cereta: Laura Cereta (cereta)
Lucy ([personal profile] cereta) wrote in [community profile] agonyaunt2017-07-20 11:00 am
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Dear Abby: Mistress Seeking Solace Still Mourns Years After Man's Death

DEAR ABBY: I don't know what to do. I was having an affair with the most wonderful (married) man. I'm sure that he and I were the only ones who knew. He passed away unexpectedly a few years ago. I still go to the place where we met and hung out together. In my mind, I see him walking in and speaking his last words to me.

How do I mourn for him without giving it away? He was cremated, so there's no grave to visit. I end up in tears when I visit "our" place. I need all the advice you have to offer. -- NEEDS HELP IN MASSACHUSETTS

DEAR NEEDS HELP: Please accept my sympathy for your clearly heartfelt loss. Ordinarily I'd suggest you join a grief support group, but I'm afraid if you do, you might run into his widow if you live in the same area.

It might help you to visit the place you met less often. Surely there are less painful places you can go to quietly reflect on your relationship. You might also consider discussing your feelings with a therapist or a trusted, nonjudgmental friend, because keeping these feelings bottled up is not healthy.
jadelennox: Judith Martin/Miss Manners looking ladylike: it's not about forks  (judith martin:forks)

[personal profile] jadelennox 2017-07-20 04:21 pm (UTC)(link)
Grief is a real thing, and Abby's advice to avoid any place where LW might run into the dead man's spouse is good advice. I don't have sympathy for people in affairs, usually, but this is legit.

My advice would mirror "therapist or trusted, non-judgemental friend" but would also include just openly admitting they are grieving without any details. "I'm sorry, I'm going through a rough time right now. I lost somebody a few years ago. No, nobody you know." Let people believe you were dating someone from the Internet, or something.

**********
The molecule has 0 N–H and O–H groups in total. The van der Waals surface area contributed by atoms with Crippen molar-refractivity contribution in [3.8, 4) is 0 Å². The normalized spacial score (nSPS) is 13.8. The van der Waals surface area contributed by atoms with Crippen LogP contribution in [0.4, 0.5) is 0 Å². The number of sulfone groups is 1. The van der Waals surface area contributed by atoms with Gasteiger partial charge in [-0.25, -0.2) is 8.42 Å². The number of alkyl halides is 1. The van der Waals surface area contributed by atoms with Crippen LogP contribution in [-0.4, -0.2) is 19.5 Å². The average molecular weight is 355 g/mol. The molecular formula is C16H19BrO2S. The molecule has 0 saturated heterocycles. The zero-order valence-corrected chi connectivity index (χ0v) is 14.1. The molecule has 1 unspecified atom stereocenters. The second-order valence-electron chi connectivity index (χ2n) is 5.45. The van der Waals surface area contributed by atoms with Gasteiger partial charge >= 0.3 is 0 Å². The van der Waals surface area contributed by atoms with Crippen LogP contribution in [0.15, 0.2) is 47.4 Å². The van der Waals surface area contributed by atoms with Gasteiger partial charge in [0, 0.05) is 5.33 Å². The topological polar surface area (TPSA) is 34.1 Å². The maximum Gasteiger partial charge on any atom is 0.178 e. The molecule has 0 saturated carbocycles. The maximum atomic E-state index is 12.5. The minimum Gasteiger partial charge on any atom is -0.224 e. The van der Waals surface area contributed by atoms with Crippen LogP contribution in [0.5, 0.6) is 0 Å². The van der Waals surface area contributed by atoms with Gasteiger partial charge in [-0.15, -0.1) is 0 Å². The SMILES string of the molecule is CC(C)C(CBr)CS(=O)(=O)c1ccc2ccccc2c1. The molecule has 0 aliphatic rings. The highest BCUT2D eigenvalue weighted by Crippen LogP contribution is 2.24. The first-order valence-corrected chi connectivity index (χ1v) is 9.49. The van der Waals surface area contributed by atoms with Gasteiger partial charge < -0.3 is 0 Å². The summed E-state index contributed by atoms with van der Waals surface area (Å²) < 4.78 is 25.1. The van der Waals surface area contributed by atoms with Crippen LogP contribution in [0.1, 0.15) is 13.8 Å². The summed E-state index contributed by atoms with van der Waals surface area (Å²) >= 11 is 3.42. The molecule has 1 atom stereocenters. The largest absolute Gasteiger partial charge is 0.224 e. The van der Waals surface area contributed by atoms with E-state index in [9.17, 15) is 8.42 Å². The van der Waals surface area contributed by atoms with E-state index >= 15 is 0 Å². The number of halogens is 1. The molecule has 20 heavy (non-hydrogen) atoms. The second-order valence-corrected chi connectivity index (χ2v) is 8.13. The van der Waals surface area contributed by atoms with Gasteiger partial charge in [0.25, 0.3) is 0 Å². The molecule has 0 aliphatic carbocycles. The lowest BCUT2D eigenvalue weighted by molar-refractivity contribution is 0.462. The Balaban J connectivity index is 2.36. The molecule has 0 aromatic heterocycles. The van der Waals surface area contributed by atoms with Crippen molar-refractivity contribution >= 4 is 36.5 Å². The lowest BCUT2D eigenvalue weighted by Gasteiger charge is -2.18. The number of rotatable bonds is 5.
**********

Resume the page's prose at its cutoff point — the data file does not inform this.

As a person who's bottled up grief myself, it's not a course I can recommend.
the_rck: (Default)

[personal profile] the_rck 2017-07-20 04:33 pm (UTC)(link)
I think that a therapist, specifically a grief counselor, is likely the way to go because of patient confidentiality. The main thing would be to shop around to find someone who's not going to get stuck on the horribleness of adultery and make the letter writer feel worse (and also making the situation worse in other ways) by wanting repentance/atonement/confession.
xenacryst: (Ivanova is god)

[personal profile] xenacryst 2017-07-20 04:43 pm (UTC)(link)
I'm with this. The grief is real, regardless of what circumstances were before it, so finding a way to talk about it with someone trusted, or to not have to give details is necessary.
adrian_turtle: (Default)

[personal profile] adrian_turtle 2017-07-20 08:04 pm (UTC)(link)
There are therapists who specialize in grief, but most therapists recognize that grief can cause depression. (A mentally healthy person is miserable after the death of someone they love. They only consider it "depression" if the awful part lasts a long time.)

The LW is in Massachusetts, so they have health insurance that includes mental health care. They don't need to tell their primary care doctor who they're grieving for--just that they're depressed, and have been since their sweetheart died more than 2 years ago. If therapists are organizing a support group, they can check that the LW and the widow aren't in the same one. ("Can you make sure my mom isn't in the group, before I go talk about dad's death?" "Sure. How do you spell her name?")
rosefox: Green books on library shelves. (Default)

[personal profile] rosefox 2017-07-21 05:58 am (UTC)(link)
That was a surprisingly thoughtful reply and I agree with the advice.

I was in nearly the same position many years ago; my deceased partner hadn't been out to his family as polyamorous. When I went to the memorial service, I said I was "a friend". The deception was incredibly hard on top of the grief (and other exacerbating factors). What helped me was leaning on friends I could be out to, journaling, and seeing a good therapist. I hope Needs Help in Massachusetts finds similar resources.